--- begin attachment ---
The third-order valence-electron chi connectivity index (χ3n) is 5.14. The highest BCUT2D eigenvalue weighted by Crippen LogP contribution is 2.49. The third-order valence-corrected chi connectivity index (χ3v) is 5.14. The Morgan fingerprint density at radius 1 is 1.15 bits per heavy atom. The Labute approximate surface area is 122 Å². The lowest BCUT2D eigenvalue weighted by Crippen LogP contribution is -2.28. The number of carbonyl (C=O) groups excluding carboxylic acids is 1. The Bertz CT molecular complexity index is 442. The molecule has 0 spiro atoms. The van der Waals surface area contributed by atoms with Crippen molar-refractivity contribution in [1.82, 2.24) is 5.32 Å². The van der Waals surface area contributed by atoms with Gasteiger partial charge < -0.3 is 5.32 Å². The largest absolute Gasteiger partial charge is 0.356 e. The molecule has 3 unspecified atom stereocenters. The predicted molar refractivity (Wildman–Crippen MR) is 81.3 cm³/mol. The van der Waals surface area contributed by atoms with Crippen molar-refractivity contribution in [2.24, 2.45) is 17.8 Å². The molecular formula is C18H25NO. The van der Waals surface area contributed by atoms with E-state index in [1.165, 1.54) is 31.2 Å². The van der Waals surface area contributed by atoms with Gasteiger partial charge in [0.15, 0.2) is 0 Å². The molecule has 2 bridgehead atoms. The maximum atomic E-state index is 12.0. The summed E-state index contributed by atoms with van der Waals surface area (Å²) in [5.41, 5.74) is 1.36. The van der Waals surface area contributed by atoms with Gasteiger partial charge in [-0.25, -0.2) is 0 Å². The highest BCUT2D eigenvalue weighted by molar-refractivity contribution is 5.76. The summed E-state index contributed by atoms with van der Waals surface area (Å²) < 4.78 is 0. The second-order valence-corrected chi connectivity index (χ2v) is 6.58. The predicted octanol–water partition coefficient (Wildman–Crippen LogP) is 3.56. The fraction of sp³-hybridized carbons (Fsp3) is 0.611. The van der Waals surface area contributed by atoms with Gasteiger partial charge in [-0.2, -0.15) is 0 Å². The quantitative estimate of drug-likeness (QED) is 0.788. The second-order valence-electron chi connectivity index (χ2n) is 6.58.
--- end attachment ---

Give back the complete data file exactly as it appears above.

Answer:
The third-order valence-electron chi connectivity index (χ3n) is 5.14. The highest BCUT2D eigenvalue weighted by Crippen LogP contribution is 2.49. The third-order valence-corrected chi connectivity index (χ3v) is 5.14. The Morgan fingerprint density at radius 1 is 1.15 bits per heavy atom. The Labute approximate surface area is 122 Å². The lowest BCUT2D eigenvalue weighted by Crippen LogP contribution is -2.28. The number of carbonyl (C=O) groups excluding carboxylic acids is 1. The Bertz CT molecular complexity index is 442. The molecule has 0 spiro atoms. The van der Waals surface area contributed by atoms with Crippen molar-refractivity contribution in [1.82, 2.24) is 5.32 Å². The van der Waals surface area contributed by atoms with Gasteiger partial charge < -0.3 is 5.32 Å². The largest absolute Gasteiger partial charge is 0.356 e. The molecule has 3 unspecified atom stereocenters. The predicted molar refractivity (Wildman–Crippen MR) is 81.3 cm³/mol. The van der Waals surface area contributed by atoms with Crippen molar-refractivity contribution in [2.24, 2.45) is 17.8 Å². The molecular formula is C18H25NO. The van der Waals surface area contributed by atoms with E-state index in [1.165, 1.54) is 31.2 Å². The van der Waals surface area contributed by atoms with Gasteiger partial charge in [0.15, 0.2) is 0 Å². The molecule has 2 bridgehead atoms. The maximum atomic E-state index is 12.0. The summed E-state index contributed by atoms with van der Waals surface area (Å²) in [5.41, 5.74) is 1.36. The van der Waals surface area contributed by atoms with Gasteiger partial charge in [-0.25, -0.2) is 0 Å². The highest BCUT2D eigenvalue weighted by molar-refractivity contribution is 5.76. The summed E-state index contributed by atoms with van der Waals surface area (Å²) < 4.78 is 0. The second-order valence-corrected chi connectivity index (χ2v) is 6.58. The predicted octanol–water partition coefficient (Wildman–Crippen LogP) is 3.56. The fraction of sp³-hybridized carbons (Fsp3) is 0.611. The van der Waals surface area contributed by atoms with Gasteiger partial charge in [-0.2, -0.15) is 0 Å². The quantitative estimate of drug-likeness (QED) is 0.788. The second-order valence-electron chi connectivity index (χ2n) is 6.58.